RC: To make people laugh seems to me to be one of the greatest gifts. It’s the reason I enjoy interviewing comedians most, because I’m respecter of that as a craft perhaps more than any other craft. But a lot of comedians in the rest of their life can be very intense and serious and sometimes deeply unhappy people. There’s the old joke about Grock the Clown. (I am unhappy/Go and see Grock/but I am Grock) Or someone like Hancock, Kenneth Williams used to say “well, the trouble with Anthony was he always used to think there was something else there other than just the joke.” Williams dismissed this in that offhand way of his. But then when Kenneth Williams died you read his diaries and it was obvious he was quite an unhappy man. It seems to be a characteristic of some comics. Why do you think that is?
KD: Well, I think as you grow older you grow aware of the fact that most of us have very sad times in our lives. Everybody, everybody, whether you’re a comedian or a BBC interviewer or whether you’re a presenter. Particularly if you work for the BBC. [laughs] No, that’s a joke. Everyone in their lives has times of anguish, times of sadness, times of stress. I don’t think it’s confined to comedians. I think it’s more noticeable when it’s a person who’s supposed to be a jester and they’re walking around with a long face, particularly if it isn’t part of the act.
But you’re quite right when you said it is a gift. It’s nothing to do with the person. I think everyone is given certain talents. Some people have a talent for playing the saxophone or the piano, some people are sportsmen. And it is, it’s a gift. Everybody has a talent given to them. A comedian, a humourist, has this strange quirky little gift of being able to create laughter. And if you’re a clever person, or if you’re a grateful person, you develop that gift to the stage where you become a professional comedian.
But I don’t think comedians are any more sad than anybody else. I think a clown’s mask is a clown’s mask. It very often conceals all sorts of things that are going on behind the mask, and I think everybody in their life has times where they’re desperately unhappy. But as the comedian you should, or you’re supposed to, go on and do your stuff. [funny voice] “By Jove. Haha. How tickled we are.” And it’s quite easy sometimes to almost anesthetise yourself when you go on and forget. In fact, sometimes it’s a relief to go on the stage. You go on the stage for a bit of a mental holiday. I believe, you see, that in the human mind, there are all kinds of rooms. Your mind is like a house. And when you look through, you go into a certain room, look through the window, you attitude on life will be a certain way. And if you go into another room, there’ll be another way.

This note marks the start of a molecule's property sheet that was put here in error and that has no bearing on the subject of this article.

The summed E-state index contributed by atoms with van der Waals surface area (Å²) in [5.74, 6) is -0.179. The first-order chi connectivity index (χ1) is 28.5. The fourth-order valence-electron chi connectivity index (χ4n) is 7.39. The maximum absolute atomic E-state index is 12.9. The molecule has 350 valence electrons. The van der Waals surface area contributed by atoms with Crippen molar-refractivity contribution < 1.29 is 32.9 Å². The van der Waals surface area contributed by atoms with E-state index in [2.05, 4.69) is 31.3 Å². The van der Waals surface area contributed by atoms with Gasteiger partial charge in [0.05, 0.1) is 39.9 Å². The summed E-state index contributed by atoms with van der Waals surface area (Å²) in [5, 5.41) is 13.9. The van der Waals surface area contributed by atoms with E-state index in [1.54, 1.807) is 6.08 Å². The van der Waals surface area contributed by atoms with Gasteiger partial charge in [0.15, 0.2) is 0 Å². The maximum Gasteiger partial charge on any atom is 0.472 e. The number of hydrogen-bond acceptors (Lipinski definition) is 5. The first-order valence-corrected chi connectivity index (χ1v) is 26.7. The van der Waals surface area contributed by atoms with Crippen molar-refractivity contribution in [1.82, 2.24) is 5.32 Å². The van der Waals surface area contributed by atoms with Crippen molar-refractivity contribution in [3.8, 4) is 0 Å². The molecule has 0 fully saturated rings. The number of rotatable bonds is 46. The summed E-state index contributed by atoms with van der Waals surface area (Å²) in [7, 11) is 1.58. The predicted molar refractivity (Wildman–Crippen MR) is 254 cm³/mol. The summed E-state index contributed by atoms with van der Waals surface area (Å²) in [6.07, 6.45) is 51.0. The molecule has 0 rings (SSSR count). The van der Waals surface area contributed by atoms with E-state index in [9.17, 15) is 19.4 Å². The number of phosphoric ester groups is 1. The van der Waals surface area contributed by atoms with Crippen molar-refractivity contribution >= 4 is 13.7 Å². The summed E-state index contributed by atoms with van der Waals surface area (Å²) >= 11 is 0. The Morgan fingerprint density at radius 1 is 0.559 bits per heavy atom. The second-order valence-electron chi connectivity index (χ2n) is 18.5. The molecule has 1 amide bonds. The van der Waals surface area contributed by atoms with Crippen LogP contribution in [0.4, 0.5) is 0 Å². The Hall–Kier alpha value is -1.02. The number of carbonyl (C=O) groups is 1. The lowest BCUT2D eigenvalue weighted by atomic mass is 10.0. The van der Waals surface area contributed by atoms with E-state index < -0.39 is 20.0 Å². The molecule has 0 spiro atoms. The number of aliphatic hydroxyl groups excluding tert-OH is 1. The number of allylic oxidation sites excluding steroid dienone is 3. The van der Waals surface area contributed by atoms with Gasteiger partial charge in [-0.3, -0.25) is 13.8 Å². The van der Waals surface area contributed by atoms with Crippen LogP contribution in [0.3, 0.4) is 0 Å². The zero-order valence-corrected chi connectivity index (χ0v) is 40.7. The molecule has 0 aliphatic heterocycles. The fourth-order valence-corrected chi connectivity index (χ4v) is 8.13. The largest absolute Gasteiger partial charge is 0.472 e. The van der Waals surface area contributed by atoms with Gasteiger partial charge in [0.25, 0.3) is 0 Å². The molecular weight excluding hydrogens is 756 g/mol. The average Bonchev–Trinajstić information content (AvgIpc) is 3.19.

But that’s the way I look at it anyway, and I find it easier to understand myself if I do that. And so when you put your comedian’s uniform on, sometimes it’s quite easy to forget everything else. People say “oh, you remember to post that letter?” “What? Oh yeah, yeah. Well, I will.” “You mean you forgot?” “Well, I was on stage and I forgot all about it.” You can really forget things that are very important. You become two different people. I know I’m two different people. There’s the Ken Dodd that’s sitting here stammering his way through the interview, and there’s another fellow that goes on the stage and says [lively voice] “Happiness! By Jove, what a beautiful day! What a beautiful day for ramming a brush stave up Nigel Mansell’s trousers and saying ‘how’s this for pole position?’” It’s two different fellows.
RC: Do you think comedy has changed over the years?
(Dodd is thinking out loud here. There’s lots of throat clearing, literally and metaphorically. The words tumble out slightly ahead of his thoughts. I detect also that after half an hour on a roll he’s beginning to get a little tired.)
KD: Comedy and humour is ever-changing. Let’s try and get, what I call the sort of technical words. “Comedian” is the man who does it, the performer, the entertainer. Comedy is the technique of how you convey, how you transmit humour. Humour is the actual essence of what it is. Humour is the little nub of the joke, the timing, the build-up. We’ve moving more onto comedy technique there, but humour is the essence, the nub of it, the thing that is indefinable. When Aristotle said it is a buckled mill wheel, that is getting close to it, to the actual heart of humour. Comedy is more the technique. It has changed.
RC: Is it material that has changed or technique?
KD: Both. But mainly the material. Humour reflects the lives we live. The life that we are living now in 1995. Humour reflects our lifestyles and there will be all sorts of things happening that can never, and couldn’t happen before, because all the details are different. Different permutation of people, different permutation of ways of life, lifestyles. Comedy, the actual performing of it, yes, it’s changed because there’s aren’t the great pantomimes now, long runs that ran from Christmas to May. I’ve actually given Easter eggs out on the stage in pantomimes. There aren’t the great long summer seasons now. We used to start summer seasons in Blackpool on Whit Sunday, and go right through till the first or second week in November.